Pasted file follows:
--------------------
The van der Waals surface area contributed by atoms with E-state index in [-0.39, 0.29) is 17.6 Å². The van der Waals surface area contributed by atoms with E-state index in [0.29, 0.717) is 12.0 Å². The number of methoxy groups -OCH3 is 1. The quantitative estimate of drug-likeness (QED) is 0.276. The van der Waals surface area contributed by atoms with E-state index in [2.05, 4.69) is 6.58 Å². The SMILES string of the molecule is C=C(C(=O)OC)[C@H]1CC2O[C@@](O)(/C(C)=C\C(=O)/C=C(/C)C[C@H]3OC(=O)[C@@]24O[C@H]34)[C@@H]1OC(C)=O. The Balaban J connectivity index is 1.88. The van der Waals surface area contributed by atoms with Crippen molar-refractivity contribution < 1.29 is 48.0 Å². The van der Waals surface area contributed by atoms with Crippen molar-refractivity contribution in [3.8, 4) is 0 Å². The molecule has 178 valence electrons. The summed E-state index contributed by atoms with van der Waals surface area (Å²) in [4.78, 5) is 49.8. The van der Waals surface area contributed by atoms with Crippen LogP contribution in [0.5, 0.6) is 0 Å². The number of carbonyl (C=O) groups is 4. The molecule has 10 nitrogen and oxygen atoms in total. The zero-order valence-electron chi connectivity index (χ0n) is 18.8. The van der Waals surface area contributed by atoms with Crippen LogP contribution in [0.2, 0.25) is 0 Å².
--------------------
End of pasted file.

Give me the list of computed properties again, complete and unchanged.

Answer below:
The van der Waals surface area contributed by atoms with E-state index in [-0.39, 0.29) is 17.6 Å². The van der Waals surface area contributed by atoms with E-state index in [0.29, 0.717) is 12.0 Å². The number of methoxy groups -OCH3 is 1. The quantitative estimate of drug-likeness (QED) is 0.276. The van der Waals surface area contributed by atoms with E-state index in [2.05, 4.69) is 6.58 Å². The SMILES string of the molecule is C=C(C(=O)OC)[C@H]1CC2O[C@@](O)(/C(C)=C\C(=O)/C=C(/C)C[C@H]3OC(=O)[C@@]24O[C@H]34)[C@@H]1OC(C)=O. The Balaban J connectivity index is 1.88. The van der Waals surface area contributed by atoms with Crippen molar-refractivity contribution < 1.29 is 48.0 Å². The van der Waals surface area contributed by atoms with Crippen molar-refractivity contribution in [3.8, 4) is 0 Å². The molecule has 178 valence electrons. The summed E-state index contributed by atoms with van der Waals surface area (Å²) in [4.78, 5) is 49.8. The van der Waals surface area contributed by atoms with Crippen LogP contribution in [0.5, 0.6) is 0 Å². The number of carbonyl (C=O) groups is 4. The molecule has 10 nitrogen and oxygen atoms in total. The zero-order valence-electron chi connectivity index (χ0n) is 18.8. The van der Waals surface area contributed by atoms with Crippen LogP contribution in [0.2, 0.25) is 0 Å².